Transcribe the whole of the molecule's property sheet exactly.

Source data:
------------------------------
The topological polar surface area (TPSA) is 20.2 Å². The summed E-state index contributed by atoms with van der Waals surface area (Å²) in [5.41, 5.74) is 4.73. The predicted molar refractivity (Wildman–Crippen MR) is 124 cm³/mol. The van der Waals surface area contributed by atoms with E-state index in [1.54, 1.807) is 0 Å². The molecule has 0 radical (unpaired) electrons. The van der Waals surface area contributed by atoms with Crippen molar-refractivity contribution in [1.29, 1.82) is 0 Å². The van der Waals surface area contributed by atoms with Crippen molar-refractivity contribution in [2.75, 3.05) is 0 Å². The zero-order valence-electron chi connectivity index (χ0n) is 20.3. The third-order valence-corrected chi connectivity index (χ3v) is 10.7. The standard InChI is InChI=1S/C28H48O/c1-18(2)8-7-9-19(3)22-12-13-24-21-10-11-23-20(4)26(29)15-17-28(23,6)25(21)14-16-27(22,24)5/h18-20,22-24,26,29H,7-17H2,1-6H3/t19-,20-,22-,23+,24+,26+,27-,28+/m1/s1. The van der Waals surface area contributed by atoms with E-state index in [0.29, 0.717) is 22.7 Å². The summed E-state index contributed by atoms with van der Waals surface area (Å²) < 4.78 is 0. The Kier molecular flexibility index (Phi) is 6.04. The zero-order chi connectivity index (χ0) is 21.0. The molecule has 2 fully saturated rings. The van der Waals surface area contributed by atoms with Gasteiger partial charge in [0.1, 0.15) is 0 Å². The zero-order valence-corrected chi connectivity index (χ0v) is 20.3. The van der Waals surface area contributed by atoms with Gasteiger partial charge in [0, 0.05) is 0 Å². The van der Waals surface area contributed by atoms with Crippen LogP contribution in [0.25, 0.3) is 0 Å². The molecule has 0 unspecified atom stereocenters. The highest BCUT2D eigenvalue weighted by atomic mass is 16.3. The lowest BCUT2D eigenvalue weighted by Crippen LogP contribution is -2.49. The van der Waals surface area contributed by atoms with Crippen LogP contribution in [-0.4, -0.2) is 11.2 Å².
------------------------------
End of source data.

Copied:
The topological polar surface area (TPSA) is 20.2 Å². The summed E-state index contributed by atoms with van der Waals surface area (Å²) in [5.41, 5.74) is 4.73. The predicted molar refractivity (Wildman–Crippen MR) is 124 cm³/mol. The van der Waals surface area contributed by atoms with E-state index in [1.54, 1.807) is 0 Å². The molecule has 0 radical (unpaired) electrons. The van der Waals surface area contributed by atoms with Crippen molar-refractivity contribution in [1.29, 1.82) is 0 Å². The van der Waals surface area contributed by atoms with Crippen molar-refractivity contribution in [2.75, 3.05) is 0 Å². The zero-order valence-electron chi connectivity index (χ0n) is 20.3. The third-order valence-corrected chi connectivity index (χ3v) is 10.7. The standard InChI is InChI=1S/C28H48O/c1-18(2)8-7-9-19(3)22-12-13-24-21-10-11-23-20(4)26(29)15-17-28(23,6)25(21)14-16-27(22,24)5/h18-20,22-24,26,29H,7-17H2,1-6H3/t19-,20-,22-,23+,24+,26+,27-,28+/m1/s1. The van der Waals surface area contributed by atoms with E-state index in [0.29, 0.717) is 22.7 Å². The summed E-state index contributed by atoms with van der Waals surface area (Å²) < 4.78 is 0. The Kier molecular flexibility index (Phi) is 6.04. The zero-order chi connectivity index (χ0) is 21.0. The molecule has 2 fully saturated rings. The van der Waals surface area contributed by atoms with Gasteiger partial charge in [0.1, 0.15) is 0 Å². The zero-order valence-corrected chi connectivity index (χ0v) is 20.3. The van der Waals surface area contributed by atoms with Gasteiger partial charge in [0, 0.05) is 0 Å². The van der Waals surface area contributed by atoms with Crippen LogP contribution in [0.25, 0.3) is 0 Å². The molecule has 0 unspecified atom stereocenters. The highest BCUT2D eigenvalue weighted by atomic mass is 16.3. The lowest BCUT2D eigenvalue weighted by Crippen LogP contribution is -2.49. The van der Waals surface area contributed by atoms with Crippen LogP contribution in [-0.4, -0.2) is 11.2 Å².